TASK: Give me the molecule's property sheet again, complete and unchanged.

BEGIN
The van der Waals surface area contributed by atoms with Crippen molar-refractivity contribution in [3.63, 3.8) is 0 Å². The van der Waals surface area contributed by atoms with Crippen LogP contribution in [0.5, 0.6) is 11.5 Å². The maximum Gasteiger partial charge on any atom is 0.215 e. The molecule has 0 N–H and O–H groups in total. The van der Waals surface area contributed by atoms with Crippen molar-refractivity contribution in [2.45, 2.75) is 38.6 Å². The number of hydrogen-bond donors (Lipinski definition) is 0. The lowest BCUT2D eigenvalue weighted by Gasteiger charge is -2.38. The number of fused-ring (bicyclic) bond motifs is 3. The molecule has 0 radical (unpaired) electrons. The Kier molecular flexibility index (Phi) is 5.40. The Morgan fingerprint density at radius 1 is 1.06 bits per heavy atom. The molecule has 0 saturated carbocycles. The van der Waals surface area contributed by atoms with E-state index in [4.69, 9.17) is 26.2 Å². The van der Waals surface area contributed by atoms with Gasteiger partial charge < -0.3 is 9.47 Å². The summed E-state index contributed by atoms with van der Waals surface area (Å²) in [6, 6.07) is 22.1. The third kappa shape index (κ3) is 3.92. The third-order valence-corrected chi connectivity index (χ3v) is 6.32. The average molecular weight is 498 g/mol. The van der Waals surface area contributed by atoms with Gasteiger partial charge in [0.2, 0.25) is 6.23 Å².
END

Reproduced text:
The van der Waals surface area contributed by atoms with Crippen molar-refractivity contribution in [3.63, 3.8) is 0 Å². The van der Waals surface area contributed by atoms with Crippen LogP contribution in [0.5, 0.6) is 11.5 Å². The maximum Gasteiger partial charge on any atom is 0.215 e. The molecule has 0 N–H and O–H groups in total. The van der Waals surface area contributed by atoms with Crippen molar-refractivity contribution in [2.45, 2.75) is 38.6 Å². The number of hydrogen-bond donors (Lipinski definition) is 0. The lowest BCUT2D eigenvalue weighted by Gasteiger charge is -2.38. The number of fused-ring (bicyclic) bond motifs is 3. The molecule has 0 radical (unpaired) electrons. The Kier molecular flexibility index (Phi) is 5.40. The Morgan fingerprint density at radius 1 is 1.06 bits per heavy atom. The molecule has 0 saturated carbocycles. The van der Waals surface area contributed by atoms with E-state index in [4.69, 9.17) is 26.2 Å². The van der Waals surface area contributed by atoms with Gasteiger partial charge < -0.3 is 9.47 Å². The summed E-state index contributed by atoms with van der Waals surface area (Å²) in [6, 6.07) is 22.1. The third kappa shape index (κ3) is 3.92. The third-order valence-corrected chi connectivity index (χ3v) is 6.32. The average molecular weight is 498 g/mol. The van der Waals surface area contributed by atoms with Gasteiger partial charge in [0.2, 0.25) is 6.23 Å².